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--> developing neuromuscular systems to derive insights into fundamental muscle function on Earth, as well as to define the epigenetic requirement of gravity for the maintenance and differentiation of the neuromuscular system. The past two decades of spaceflight research have yielded a description of the physiological effects of microgravity on multiple systems. The next generation of experiments must define the cellular and molecular mechanisms of microgravity-induced changes. The fundamental questions regarding control of muscle function, causes of atrophic changes, regulation of muscle phenotype, the mechanism of muscle plasticity in response to altered demands, and identification of optimal countermeasures will require rigorous ground-based research as well as spaceflight studies. The bed-rest paradigm for humans and the hindlimb unloading model for rats have provided high-fidelity ground-based models for many but not all aspects of spaceflight. These models can continue to produce significant information. Multidisciplinary approaches should be encouraged that probe the molecular changes in regulation of transcription and translation in individual muscle cells and the mechanisms whereby other organ systems (vascular, hormonal, neural) interact to bring about changes in gene expression and cellular function. However, no Earth-based model of microgravity is sufficiently faithful to escape some influences of the gravity vector. For example, gravity-induced postural distortion of the hindleg in hindlimb-suspension unloaded rats introduces a shortened working range for the soleus with associated changes in muscle structure and physiology. It will therefore be important to conduct in-flight experiments to test molecular and cellular mechanisms of response identified in ground-based models. Studies on regulation of gene expression will be increasingly important. Molecular tools are available to probe properties specific to a particular muscle fiber type; sensing of muscle length and load; and influence of autocrine, paracrine, and humoral factors. Transgenic mice with over- and underexpression of specific molecules thought to be involved in the adaptation process are invaluable research animals to incorporate into the ground and flight studies.220 221 The roles played by membrane receptors or ligands and cytoskeletal elements (costameres, dystrophin glycoprotein complex, integrins) in load bearing and length sensing need to be understood.222 Degradation of muscle proteins by ubiquitination and the proteolytic proteasome complex is a fundamental process of degrading contractile proteins during atrophy that requires further investigation. Factors responsible for the shift from lipid oxidation to glucose utilization need to be understood from the viewpoint of control of energy metabolism. Development from conception to the mature adult and the F1 generations are needed to determine whether critical periods require gravitation influences for normal gene expression. 223 As described in other chapters of this report, a key question is how cells detect the effects of gravity. The myotendinous junctions and costameres are the most likely sites at which loading imparts stresses on the connective tissues and tendons and the basement membrane, which signals through integral membrane proteins to the cytoskeleton and contractile proteins.224 225 226 These pathways will involve multiple second messengers, such as signaling through kinase activation and eicosinoids.227 Mechanisms of sensing working length remain undefined. Recommendations The highest priority for research projects should be those investigations designed to elucidate the cellular and molecular mechanisms underlying muscle weakness, fatigue, incoordination, and delayedonset muscle soreness. These deficits are associated with muscle cell atrophy, greater susceptibility of muscle fibers to contraction-induced destruction of fibers, and a compromised microcirculation leading to ischemic necrosis and secondary changes in muscle tissue. Ground-based models such as bed rest for humans and hindlimb unloading for rats should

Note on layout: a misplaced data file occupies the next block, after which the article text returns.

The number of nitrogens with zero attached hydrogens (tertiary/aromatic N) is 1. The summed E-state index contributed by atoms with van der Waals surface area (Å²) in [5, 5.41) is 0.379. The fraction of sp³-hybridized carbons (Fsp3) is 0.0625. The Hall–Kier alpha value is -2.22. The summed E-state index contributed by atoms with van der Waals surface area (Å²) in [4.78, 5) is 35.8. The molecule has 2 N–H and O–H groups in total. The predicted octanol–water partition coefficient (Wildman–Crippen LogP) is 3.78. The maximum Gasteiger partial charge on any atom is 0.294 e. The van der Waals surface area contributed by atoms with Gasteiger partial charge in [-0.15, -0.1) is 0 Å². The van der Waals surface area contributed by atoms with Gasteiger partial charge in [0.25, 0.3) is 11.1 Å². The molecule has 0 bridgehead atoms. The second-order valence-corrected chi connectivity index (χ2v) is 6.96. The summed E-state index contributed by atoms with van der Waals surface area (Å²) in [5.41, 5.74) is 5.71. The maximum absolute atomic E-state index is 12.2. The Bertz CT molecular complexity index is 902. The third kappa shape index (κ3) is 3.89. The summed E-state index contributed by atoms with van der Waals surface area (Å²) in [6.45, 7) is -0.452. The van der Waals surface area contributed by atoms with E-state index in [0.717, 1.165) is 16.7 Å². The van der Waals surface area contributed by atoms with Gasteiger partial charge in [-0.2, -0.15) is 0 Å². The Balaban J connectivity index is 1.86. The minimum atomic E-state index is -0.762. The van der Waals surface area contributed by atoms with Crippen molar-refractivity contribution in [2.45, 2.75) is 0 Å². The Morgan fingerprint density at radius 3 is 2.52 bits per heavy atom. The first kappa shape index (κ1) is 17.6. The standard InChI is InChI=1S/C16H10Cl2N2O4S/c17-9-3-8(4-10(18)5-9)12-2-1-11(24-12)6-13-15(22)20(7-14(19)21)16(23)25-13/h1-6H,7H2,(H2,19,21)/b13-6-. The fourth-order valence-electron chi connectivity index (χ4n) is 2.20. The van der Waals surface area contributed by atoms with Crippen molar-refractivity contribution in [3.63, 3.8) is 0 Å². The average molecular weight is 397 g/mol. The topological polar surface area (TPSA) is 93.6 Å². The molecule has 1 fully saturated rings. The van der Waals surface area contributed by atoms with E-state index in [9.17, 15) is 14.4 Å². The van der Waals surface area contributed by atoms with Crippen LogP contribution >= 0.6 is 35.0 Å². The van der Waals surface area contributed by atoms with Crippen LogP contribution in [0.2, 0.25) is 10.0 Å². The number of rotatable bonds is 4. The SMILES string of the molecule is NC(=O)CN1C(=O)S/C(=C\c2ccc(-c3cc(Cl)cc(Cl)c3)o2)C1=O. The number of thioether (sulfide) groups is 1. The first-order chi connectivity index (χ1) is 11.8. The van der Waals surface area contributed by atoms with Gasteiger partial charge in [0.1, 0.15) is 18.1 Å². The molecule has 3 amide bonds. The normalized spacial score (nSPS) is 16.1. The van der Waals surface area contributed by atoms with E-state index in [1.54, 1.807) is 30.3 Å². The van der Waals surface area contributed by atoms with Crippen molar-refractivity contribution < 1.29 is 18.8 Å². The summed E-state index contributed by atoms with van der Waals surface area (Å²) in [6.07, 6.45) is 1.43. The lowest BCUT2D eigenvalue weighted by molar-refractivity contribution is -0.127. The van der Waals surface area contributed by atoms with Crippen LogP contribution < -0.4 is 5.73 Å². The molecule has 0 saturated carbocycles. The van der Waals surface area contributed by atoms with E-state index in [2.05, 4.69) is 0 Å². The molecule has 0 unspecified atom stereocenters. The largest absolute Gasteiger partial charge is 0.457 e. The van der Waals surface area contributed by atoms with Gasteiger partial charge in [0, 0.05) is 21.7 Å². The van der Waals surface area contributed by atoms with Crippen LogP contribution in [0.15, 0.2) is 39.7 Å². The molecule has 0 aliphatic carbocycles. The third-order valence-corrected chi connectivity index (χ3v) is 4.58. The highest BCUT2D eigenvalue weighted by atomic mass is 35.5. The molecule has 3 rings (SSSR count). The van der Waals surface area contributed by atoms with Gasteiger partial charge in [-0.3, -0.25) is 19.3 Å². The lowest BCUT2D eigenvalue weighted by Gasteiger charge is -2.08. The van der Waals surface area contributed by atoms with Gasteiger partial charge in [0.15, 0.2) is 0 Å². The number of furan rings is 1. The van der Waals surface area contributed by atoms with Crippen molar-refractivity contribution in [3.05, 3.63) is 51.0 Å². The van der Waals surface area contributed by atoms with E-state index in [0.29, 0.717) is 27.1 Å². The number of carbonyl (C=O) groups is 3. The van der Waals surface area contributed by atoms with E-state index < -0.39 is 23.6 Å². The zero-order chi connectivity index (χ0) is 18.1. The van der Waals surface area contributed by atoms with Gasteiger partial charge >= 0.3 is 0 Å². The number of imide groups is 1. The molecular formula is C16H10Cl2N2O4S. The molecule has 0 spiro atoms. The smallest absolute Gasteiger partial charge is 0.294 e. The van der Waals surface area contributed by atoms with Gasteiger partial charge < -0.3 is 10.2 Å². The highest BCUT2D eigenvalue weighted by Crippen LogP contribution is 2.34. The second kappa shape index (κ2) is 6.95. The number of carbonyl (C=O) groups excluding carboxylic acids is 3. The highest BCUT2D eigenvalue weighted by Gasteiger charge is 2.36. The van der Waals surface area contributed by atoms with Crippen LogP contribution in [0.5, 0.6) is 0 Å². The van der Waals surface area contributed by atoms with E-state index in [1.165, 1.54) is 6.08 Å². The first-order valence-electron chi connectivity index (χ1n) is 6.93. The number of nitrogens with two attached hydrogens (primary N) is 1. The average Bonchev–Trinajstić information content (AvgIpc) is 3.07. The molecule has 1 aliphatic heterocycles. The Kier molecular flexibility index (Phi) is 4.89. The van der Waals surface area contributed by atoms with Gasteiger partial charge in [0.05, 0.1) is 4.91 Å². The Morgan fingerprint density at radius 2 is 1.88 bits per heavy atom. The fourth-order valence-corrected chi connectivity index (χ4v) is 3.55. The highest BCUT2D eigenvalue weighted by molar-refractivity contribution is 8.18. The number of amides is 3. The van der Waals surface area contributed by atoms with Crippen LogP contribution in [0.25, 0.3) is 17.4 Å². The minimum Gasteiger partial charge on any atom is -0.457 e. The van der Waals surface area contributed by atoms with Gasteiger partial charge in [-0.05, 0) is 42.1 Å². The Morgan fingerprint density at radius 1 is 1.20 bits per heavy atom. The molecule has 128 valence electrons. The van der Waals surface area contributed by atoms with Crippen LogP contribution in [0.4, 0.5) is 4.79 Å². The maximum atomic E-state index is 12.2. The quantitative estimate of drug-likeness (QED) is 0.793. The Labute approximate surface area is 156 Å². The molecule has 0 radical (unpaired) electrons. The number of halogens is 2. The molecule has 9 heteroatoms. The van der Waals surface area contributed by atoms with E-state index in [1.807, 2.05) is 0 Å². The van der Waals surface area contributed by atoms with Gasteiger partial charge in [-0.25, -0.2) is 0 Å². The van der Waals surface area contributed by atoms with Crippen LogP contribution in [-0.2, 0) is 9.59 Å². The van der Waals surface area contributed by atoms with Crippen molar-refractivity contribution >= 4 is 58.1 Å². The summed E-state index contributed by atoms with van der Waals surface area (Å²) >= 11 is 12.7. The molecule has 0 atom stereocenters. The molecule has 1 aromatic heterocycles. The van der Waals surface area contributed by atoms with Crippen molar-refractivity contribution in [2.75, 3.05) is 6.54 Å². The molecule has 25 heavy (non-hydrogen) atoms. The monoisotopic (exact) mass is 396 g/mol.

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--> continue to be used for testing and refining hypotheses seeking to understand the fundamental mechanisms of how workload is transduced into molecular signals regulating muscle mass and protein isoform expression, as well as the cellular and molecular control myofilament assembly and length. Integrated studies employing multiple intraand interdisciplinary approaches are encouraged. Fundamental work is needed on myogenesis, fiber type differentiation, neuromuscular development, and spinal development using neonatal rodents as model systems. The mechanisms should be determined whereby muscle cells sense working length and the mechanical stress of gravity. Signal transduction pathways for growth factors, stretch-activated ion channels, regulators of protein synthesis, and interactions of extracellular matrix and membrane proteins with cytoskeleton should be investigated. In-flight and hindlimb unloading testing of genetically engineered murine models with gain and loss of function, up regulation and down regulation of key proteins, and release of candidate hormones and growth factors and their respective receptors should be exploited for probing basic mechanisms of neuromuscular function during adaptation to unique hypo- and hypergravity environments. References 1. Baldwin, K.M., White, T.P., Arnaud, S.B., Edgerton, V.R., Kraemer, W.J., Kram, R., Raab-Cullen, D., and Snow, C.M. 1996. Musculoskeletal adaptations to weightlessness and development of effective countermeasures. Med. Sci. Sports Exercise 10: 1247-1253. 2. Convertino, V.A. 1991. Neuromuscular aspects in development of exercise countermeasures. Physiologist 34: S125-S128. 3. Ferrando, A.A., Tipton, K.D., Bamman, M.M., and Wolfe, R.R. 1997. Resistance exercise maintains skeletal muscle protein synthesis during bed rest. J. Appl. Physiol. 82: 807-810. 4. Kablar, B., Krastel, K., Ying, C., Asakura, A., Tapscott, S., and Rudnicki, M. 1997. MyoD and Myf-5 differentially regulate the development of limb versus trunk skeletal muscle. Dev. Suppl. 124: 4729-4738. 5. Buonanno, A., and Rosenthal, N. 1996. Molecular control of muscle diversity and plasticity. Dev. Genet. 19: 95-107. 6. Hoh, J.F., and Hughes, S. 1989. Immunocytochemical analysis of the perinatal development of cat masseter muscle using anti-myosin antibodies. J. Muscle Res. Cell Motil. 10: 312-325. 7. Wright, C., Haddad, F., Qin, A.X., and Baldwin, K.M. 1997. Analysis of myosin heavy chain mRNA expression by RT-PCR. J. Appl. Physiol. 83: 1389-1396. 8. Hoh, J.F., and Hughes, S. 1989. Immunocytochemical analysis of the perinatal development of cat masseter muscle using anti-myosin antibodies. J. Muscle Res. Cell Motil. 10: 312-325. 9. Wright, C., Haddad, F., Qin, A.X., and Baldwin, K.M. 1997. Analysis of myosin heavy chain mRNA expression by RT-PCR. J. Appl. Physiol. 83: 1389-1396. 10. Schiaffino, S., and Salviati, F. 1998. Molecular diversity ofmyofibrillar proteins: isoforms analysis at the protein and mRNA level . Methods Cell Biol. 52: 349-369. 11. Hoh, J.F., and Hughes, S. 1989. Immunocytochemical analysis of the perinatal development of cat masseter muscle using anti-myosin antibodies. J. Muscle Res. Cell Motil. 10: 312-325. 12. Caiozzo, V.J. 1996. Thyroid hormone: Modulation of muscle structure, function, and adaptive responses to mechanical loading. Exercise Sport Sci. Rev. 24: 321-361. 13. Devor, S.T., and White, T.P. 1996. Myosin heavy chain of immature soleus muscle grafts adapts to hyperthyroidism more than to physical activity. J. Appl. Physiol. 80: 789-794. 14. Buonanno, A., and Rosenthal, N. 1996. Molecular control of muscle diversity and plasticity. Dev. Genet. 19: 95-107. 15. Buonanno, A., and Rosenthal, N. 1996. Molecular control of muscle diversity and plasticity. Dev. Genet. 19: 95-107. 16. Engert, J.C., Servaes, S., Sutrave, P., Hughes, S.H., and Rosenthal, N. 1995. Activation of a muscle-specific enhancer by the Ski proto-oncogene. Nucleic Acids Res. 23: 2988-2994. 17. Koslovskaya, I.B., Barmin, V.A., Stepantsov, V.I., and Kharitinov, N.M. 1990. Results of studies of motor functions in long-term spaceflights. Physiologist 33: S1-S3. 18. Thorteinsson, G. 1997. Management of postpolio syndrome. Mayo Clin. Proc. 72: 627-638.